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Salazar Expects Compromise on Patriot Act

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Sen. Ken Salazar was one of the holdouts in December preventing the passage of the House-Senate conference report on the renewal of the Patriot Act. The Conference report was heavily weighted in favor of the House passed version, which was far more privacy intrusive than the Senate version. When Congress recessed in December, it passed a measure extending the Patriot Act just for a few months so further discussions could be held. Yesterday, in an interview with the Pueblo Cheiftan, Sen. Salazar says he expects a compromise to be worked out. He says the dispute is down to four or five issues:

Sen. Salazar also had some criticism for President Bush’s warrantless electronic monitoring authorization granted to the National Security Agency.

“There is a procedure for getting FISA court approval for those wiretaps up to 72 hours after the fact, and I still don’t understand the administration’s reasons for why they never have sought that approval,” Salazar said.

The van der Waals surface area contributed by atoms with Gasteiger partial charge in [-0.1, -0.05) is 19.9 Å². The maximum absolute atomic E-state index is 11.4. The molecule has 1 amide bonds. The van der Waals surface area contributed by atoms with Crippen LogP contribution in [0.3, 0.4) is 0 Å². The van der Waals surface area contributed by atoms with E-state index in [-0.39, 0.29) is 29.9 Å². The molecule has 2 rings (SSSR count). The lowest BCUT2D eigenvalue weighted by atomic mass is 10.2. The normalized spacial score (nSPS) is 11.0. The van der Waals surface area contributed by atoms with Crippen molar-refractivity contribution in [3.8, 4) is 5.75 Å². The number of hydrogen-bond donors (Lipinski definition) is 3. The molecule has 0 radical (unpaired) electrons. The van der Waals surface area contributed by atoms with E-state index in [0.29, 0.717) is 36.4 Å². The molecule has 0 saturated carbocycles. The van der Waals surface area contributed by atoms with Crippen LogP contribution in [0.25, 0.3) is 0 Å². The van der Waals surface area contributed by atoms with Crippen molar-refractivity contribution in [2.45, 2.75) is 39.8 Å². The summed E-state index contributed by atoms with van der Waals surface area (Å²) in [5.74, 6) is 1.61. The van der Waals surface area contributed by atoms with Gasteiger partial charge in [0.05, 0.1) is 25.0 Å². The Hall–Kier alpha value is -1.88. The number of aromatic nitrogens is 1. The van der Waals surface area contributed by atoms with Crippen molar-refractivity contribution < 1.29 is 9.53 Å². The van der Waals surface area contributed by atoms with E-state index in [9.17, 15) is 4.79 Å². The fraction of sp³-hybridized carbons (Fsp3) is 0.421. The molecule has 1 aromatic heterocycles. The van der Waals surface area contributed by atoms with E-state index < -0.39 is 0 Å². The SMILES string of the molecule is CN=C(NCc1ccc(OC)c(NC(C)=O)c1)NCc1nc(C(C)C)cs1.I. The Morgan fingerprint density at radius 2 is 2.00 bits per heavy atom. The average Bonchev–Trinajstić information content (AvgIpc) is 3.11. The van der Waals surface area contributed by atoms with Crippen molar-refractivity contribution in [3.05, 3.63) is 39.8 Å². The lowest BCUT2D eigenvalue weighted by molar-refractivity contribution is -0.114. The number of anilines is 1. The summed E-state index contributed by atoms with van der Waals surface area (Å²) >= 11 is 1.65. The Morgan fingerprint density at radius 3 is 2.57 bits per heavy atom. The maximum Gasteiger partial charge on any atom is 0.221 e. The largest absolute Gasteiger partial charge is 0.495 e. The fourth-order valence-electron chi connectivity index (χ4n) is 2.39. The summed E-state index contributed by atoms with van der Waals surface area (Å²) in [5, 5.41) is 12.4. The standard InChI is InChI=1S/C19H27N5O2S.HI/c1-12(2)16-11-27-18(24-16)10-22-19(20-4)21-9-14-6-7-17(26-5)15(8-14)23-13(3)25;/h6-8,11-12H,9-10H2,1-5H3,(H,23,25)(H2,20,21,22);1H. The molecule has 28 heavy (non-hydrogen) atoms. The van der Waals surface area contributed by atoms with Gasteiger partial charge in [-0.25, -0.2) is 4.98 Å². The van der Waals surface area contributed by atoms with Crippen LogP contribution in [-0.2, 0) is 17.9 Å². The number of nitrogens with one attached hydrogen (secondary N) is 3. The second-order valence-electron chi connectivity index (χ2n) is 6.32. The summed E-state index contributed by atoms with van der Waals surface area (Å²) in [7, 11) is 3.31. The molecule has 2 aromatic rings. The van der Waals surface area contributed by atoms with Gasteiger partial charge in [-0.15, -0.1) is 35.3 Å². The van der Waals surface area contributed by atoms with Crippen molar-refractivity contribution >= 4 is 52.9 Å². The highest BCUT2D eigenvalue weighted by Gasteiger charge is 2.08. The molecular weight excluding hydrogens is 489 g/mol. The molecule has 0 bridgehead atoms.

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Sen. Salazar genuinely seems concerned about our privacy rights. But he also seems determined to reach a compromise. Wisconsin Sen. Russ Feingold, on the other hand, has taken more of a “no holds barred” attitude as to the Conference Report.

“Rather than holding staged meetings with hand-picked participants, the President needs to engage in good faith negotiations about the Patriot Act with the bipartisan coalition that is asking for reasonable changes to the Act. Contrary to the President’s misleading comments, nobody wants to see the Patriot Act expire – we want common-sense changes to the Act that would give the government the power to combat terrorism while protecting the rights and freedoms of law-abiding citizens. The conference report is not going to pass without meaningful changes.â€?

These are not the only problems with the Patriot Act Re-authorization bill. Much of it reads like a new crime bill. It contains new crimes, new death-penalty eligible offenses and a huge methamphetamine bill that would restrict the amount of cold pills that can be bought. But as Senator Salazar told the Chieftain, only the privacy provisions are holding up the passage. I see it differently. We need to be vigilant about keeping terror laws and drug laws separate, except in such instances where the two clearly are linked. We already have laws that penalize terrorism and laws that penalize illicit drug activity. There is no need to combine them.

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